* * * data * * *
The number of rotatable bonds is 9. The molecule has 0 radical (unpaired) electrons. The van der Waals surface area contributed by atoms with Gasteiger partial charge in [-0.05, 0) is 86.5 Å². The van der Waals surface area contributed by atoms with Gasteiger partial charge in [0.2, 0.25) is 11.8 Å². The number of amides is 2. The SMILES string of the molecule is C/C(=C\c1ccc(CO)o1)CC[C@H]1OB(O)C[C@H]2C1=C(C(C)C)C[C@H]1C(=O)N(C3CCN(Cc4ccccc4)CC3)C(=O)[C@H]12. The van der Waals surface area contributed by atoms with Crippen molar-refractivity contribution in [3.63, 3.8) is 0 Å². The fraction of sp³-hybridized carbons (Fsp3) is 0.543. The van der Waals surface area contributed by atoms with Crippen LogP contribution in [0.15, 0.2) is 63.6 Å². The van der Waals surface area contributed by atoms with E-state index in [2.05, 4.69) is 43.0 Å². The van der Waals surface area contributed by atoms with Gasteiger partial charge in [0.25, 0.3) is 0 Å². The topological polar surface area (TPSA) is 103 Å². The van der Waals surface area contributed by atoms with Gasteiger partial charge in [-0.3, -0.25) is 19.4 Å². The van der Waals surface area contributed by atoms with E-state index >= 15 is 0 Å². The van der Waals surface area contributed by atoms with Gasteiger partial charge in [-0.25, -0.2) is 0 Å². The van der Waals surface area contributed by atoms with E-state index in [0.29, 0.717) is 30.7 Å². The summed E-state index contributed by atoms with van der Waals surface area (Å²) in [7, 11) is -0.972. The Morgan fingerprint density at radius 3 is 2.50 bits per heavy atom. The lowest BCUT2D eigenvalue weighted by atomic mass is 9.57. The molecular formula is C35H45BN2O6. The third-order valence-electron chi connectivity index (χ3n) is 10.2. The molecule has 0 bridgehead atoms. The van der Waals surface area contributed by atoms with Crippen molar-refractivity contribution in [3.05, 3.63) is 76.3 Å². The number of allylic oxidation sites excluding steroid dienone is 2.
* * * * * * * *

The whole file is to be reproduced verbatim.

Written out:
The number of rotatable bonds is 9. The molecule has 0 radical (unpaired) electrons. The van der Waals surface area contributed by atoms with Gasteiger partial charge in [-0.05, 0) is 86.5 Å². The van der Waals surface area contributed by atoms with Gasteiger partial charge in [0.2, 0.25) is 11.8 Å². The number of amides is 2. The SMILES string of the molecule is C/C(=C\c1ccc(CO)o1)CC[C@H]1OB(O)C[C@H]2C1=C(C(C)C)C[C@H]1C(=O)N(C3CCN(Cc4ccccc4)CC3)C(=O)[C@H]12. The van der Waals surface area contributed by atoms with Crippen molar-refractivity contribution in [3.63, 3.8) is 0 Å². The fraction of sp³-hybridized carbons (Fsp3) is 0.543. The van der Waals surface area contributed by atoms with Crippen LogP contribution in [0.15, 0.2) is 63.6 Å². The van der Waals surface area contributed by atoms with E-state index in [2.05, 4.69) is 43.0 Å². The van der Waals surface area contributed by atoms with Gasteiger partial charge in [0.25, 0.3) is 0 Å². The topological polar surface area (TPSA) is 103 Å². The van der Waals surface area contributed by atoms with Gasteiger partial charge in [-0.3, -0.25) is 19.4 Å². The van der Waals surface area contributed by atoms with E-state index >= 15 is 0 Å². The van der Waals surface area contributed by atoms with Gasteiger partial charge in [-0.25, -0.2) is 0 Å². The van der Waals surface area contributed by atoms with E-state index in [0.29, 0.717) is 30.7 Å². The summed E-state index contributed by atoms with van der Waals surface area (Å²) in [7, 11) is -0.972. The Morgan fingerprint density at radius 3 is 2.50 bits per heavy atom. The lowest BCUT2D eigenvalue weighted by atomic mass is 9.57. The molecular formula is C35H45BN2O6. The third-order valence-electron chi connectivity index (χ3n) is 10.2. The molecule has 0 bridgehead atoms. The van der Waals surface area contributed by atoms with Crippen molar-refractivity contribution in [3.05, 3.63) is 76.3 Å². The number of allylic oxidation sites excluding steroid dienone is 2.